Where Men Can Become Better Gentlemen

The Perfect Dopp Kit

Dental & Oral Care Contents


Readily available in pharmacies and grocery stores, you probably have your favorite already. We have been unable to identify a “green” version with the level of quality we like - our personal recommendation is for Oral B’s Original Satin brand (pack of 6) - but the world is your oyster.

While some may use toothfloss pics at home, there is a reason for using tape when traveling: it can be put to a variety of alternative short term “string” uses when in a fix. For example: replacement for a broken shoe lace; a clothes line for drying wet garments; used as cotton to repair garments or luggage like backpacks etc. This may sound weird but just wait until you’re in a similar situation! If this happens please let us know how you’ve used it – we would like to post your “fix” here on the website.

Lip Balm/Salve

Particularly important when going to cold or hot climates with sunny and/or windy conditions e.g. skiing, boating, beach vacation etc. If traveling far or for long periods you might omit this and purchase locally upon arrival.

Lip balm is readily available in pharmacies, grocery stores and many gas stations. We suggest using one with sunscreen all the time, saves buying 2 different types and remembering to take the right one with you! A great green and natural product (although does not contain a sunscreen) is Burt’s Bees Classic Beeswax Lip Balm. These can be a little more expensive than the standard but bulk buying helps.

A personal year round favorite of ours is by ChapStick, a simple classic lip balm with sunscreen (buy in bulk - we've listed packs of 3 and 24).

Many people who use lip balm often have difficulty in locating it due to its small size – it’s always in the last pocket you look in or at the bottom of the bag! To aid its easy retrieval we recommend a clip holder: either with a carabiner or (our favorite) with a retractable line and clip.

Tip: While not quite as effective, lip balm can also help stop bleeding from shaving nicks, in place of a Styptic Pencil.

Mouth Wash

If traveling far or for a long period, omit and purchase at your destination. Readily available from pharmacies and grocery stores, many even stock travel size versions, although it’s cost effective to buy  a large one and decant into a smaller container.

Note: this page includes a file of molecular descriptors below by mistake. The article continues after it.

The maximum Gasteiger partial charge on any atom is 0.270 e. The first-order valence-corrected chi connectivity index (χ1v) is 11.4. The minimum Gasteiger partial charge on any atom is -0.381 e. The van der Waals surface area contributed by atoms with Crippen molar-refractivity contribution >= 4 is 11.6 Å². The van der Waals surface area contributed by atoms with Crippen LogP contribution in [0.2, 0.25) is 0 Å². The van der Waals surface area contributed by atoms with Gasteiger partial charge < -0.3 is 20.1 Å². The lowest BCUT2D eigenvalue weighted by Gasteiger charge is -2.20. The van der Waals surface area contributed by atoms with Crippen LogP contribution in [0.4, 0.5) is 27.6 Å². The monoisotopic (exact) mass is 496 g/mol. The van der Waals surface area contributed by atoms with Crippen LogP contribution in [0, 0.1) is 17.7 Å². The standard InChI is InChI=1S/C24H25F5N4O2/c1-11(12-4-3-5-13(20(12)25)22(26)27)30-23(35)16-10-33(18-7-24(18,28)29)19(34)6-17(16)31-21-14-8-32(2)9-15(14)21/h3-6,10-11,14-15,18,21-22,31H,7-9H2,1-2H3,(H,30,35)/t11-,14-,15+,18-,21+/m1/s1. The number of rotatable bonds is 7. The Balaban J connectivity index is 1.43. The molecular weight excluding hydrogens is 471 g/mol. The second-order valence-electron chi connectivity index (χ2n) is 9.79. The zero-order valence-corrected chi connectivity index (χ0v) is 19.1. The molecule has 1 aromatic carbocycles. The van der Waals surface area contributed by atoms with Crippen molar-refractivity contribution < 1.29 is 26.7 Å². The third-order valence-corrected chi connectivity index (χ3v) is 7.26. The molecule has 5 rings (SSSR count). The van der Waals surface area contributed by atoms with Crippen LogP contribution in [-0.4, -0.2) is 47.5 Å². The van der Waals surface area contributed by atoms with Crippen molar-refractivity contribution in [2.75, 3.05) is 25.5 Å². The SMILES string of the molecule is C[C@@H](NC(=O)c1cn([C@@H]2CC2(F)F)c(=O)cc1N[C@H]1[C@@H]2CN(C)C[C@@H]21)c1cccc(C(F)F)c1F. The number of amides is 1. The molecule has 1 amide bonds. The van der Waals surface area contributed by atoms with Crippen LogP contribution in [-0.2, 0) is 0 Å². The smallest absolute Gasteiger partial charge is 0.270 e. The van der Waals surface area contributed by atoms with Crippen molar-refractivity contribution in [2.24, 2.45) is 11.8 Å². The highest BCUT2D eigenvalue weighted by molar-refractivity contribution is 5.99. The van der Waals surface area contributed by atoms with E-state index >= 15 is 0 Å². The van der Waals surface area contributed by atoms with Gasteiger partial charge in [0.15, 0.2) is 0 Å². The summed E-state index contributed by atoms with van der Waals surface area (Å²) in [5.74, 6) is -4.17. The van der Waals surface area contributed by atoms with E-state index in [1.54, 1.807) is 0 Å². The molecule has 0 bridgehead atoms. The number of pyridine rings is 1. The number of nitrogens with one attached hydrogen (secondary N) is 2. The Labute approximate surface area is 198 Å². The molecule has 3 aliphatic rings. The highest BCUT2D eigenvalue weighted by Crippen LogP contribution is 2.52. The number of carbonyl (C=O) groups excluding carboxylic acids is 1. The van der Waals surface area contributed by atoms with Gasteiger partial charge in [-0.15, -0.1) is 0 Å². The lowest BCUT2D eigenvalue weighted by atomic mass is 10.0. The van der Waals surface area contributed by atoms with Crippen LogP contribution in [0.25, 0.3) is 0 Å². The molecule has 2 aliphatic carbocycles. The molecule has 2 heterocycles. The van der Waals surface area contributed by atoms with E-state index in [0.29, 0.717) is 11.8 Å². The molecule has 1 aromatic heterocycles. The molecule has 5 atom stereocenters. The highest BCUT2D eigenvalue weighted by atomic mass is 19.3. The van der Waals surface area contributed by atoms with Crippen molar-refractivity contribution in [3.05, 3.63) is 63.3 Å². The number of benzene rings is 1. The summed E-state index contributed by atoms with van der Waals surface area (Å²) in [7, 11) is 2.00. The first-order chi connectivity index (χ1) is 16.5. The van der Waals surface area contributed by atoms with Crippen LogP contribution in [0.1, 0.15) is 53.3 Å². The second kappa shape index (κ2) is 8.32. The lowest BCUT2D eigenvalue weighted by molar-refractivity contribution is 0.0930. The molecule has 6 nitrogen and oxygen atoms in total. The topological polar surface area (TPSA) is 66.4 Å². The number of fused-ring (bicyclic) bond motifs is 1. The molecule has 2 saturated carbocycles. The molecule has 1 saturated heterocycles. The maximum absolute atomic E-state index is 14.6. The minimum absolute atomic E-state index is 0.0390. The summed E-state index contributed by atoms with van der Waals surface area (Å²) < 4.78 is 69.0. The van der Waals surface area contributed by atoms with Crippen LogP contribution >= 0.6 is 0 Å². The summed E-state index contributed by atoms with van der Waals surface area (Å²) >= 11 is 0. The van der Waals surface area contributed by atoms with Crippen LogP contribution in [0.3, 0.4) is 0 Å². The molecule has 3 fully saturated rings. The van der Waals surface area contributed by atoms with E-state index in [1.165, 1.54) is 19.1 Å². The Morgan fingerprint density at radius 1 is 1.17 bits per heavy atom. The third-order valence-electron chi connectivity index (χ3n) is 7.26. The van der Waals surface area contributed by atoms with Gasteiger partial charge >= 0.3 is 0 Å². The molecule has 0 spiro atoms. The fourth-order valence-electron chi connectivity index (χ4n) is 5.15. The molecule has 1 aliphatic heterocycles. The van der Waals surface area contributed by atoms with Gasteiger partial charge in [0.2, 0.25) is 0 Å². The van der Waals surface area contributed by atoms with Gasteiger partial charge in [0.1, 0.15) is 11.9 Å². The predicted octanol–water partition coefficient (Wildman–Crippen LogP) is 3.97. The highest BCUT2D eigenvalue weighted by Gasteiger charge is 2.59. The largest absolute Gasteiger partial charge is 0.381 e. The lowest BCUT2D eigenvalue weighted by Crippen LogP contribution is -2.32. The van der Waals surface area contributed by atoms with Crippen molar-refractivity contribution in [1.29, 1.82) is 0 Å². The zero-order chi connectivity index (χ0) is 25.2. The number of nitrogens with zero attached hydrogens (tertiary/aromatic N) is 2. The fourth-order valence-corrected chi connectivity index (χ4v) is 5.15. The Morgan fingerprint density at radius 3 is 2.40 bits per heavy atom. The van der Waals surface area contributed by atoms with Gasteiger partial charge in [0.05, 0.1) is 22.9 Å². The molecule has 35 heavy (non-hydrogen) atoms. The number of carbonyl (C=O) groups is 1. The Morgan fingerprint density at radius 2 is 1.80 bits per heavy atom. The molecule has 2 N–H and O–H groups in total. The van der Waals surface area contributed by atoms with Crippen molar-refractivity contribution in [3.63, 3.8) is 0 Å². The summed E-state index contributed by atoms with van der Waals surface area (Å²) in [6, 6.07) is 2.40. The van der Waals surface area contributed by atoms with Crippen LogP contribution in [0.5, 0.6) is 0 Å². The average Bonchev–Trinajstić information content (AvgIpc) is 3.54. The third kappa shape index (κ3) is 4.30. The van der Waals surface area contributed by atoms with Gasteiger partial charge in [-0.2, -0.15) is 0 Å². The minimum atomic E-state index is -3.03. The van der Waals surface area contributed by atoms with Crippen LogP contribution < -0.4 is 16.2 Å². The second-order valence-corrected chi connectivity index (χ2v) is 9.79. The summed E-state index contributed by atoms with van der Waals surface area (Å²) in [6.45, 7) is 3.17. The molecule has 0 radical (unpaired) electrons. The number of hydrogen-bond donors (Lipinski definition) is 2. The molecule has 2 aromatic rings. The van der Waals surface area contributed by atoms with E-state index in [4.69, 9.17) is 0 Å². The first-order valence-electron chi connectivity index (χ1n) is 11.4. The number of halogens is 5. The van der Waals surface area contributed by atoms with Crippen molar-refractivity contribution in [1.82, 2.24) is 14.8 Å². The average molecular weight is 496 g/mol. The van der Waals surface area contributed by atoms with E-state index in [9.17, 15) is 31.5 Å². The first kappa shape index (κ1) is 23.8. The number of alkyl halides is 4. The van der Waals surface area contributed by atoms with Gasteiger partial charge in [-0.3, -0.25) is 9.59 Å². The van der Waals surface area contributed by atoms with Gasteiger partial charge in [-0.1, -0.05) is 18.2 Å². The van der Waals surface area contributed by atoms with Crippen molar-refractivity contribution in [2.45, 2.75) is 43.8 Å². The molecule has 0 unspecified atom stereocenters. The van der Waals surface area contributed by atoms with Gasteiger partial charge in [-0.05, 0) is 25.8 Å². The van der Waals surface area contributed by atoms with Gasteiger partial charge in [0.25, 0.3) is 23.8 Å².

If you use pre-packaged kits (see below) and the 1.5 oz bottles of Scope mouthwash, then replacements are available (buy in bulk - we've listed packs of 18 and 180).

Unfortunately we have been unable to identify a natural or environmentally friendly version, with the level of quality we can enjoy. This used to be “Toms of Maine” but regret to say since being acquired by Colgate, the quality has diminished and the ingredients have strayed away from the “green” versions we liked.

Pre-Packaged Kits

For ease of convenience you could simply add a pre-packaged dental travel kit, to your Dopp Kit. These come in varying combinations, our suggested recommendations are:      

The Dr Fresh Travel Kit contains a 0.85 oz tube of Crest or Colgate toothpaste, toothbrush and toothbrush head cover - all in a Ziploc style travel pouch. You can these in varying pack sizes, up 6.

Dr Fresh has another kit, which contains a 0.85 oz tube of Crest toothpaste, travel toothbrush (dismantles to enclose in it’s own case) and a 1.5 oz bottle of Scope mouthwash. This in for pack of 6 but they have smaller pack sizes too.

Pre-packaged kits are often invaluable, especially for the time restricted and busy person. Unfortunately they tend to only cover the needs of a few days and unless you refill/replace the contents, they end up as trash to be disposed of. This can be wasteful and expensive however, see Toothpaste and Mouthwash for information on refills. Also if you have specific needs (e.g. particular brand of toothpaste) then these kits are less flexible and unlikely to meet your requirements. We suggest, the better approach is to go for a personalized, individually designed, self made kit.


Available at almost every pharmacy and grocery store, there is a bewildering array of variations upon a theme. You may already use one particular brand you are comfortable, happy and familiar with, in which case carry on! We may be in a minority but, we believe the simple design of a toothbrush is perfectly suitable and there is no need to improve on the classic basic one! Check out the pack of 12 Colgate brushes for $12.

A travel toothbrush is a good solution, it gives you a brush which dismantles to enclose in it’s own protective shell. We like the by Gum in packs of 4 for $6 ($9 including shipping).

Our favored option is to use toothbrushes with replaceable heads. It’s a greener approach because the handle is not being thrown away each time and it detaches to make packing easier (just like a travel version). Try Monte Bianco’s Toothbrush with replaceable head for $2, replacement heads are also available for $2 each. Terra Dent and Smile Brite have a range of toothbrushes with replaceable heads; approximate costs are $5 for the first brush (head and handle) and a pack of 3 replacement heads for $5.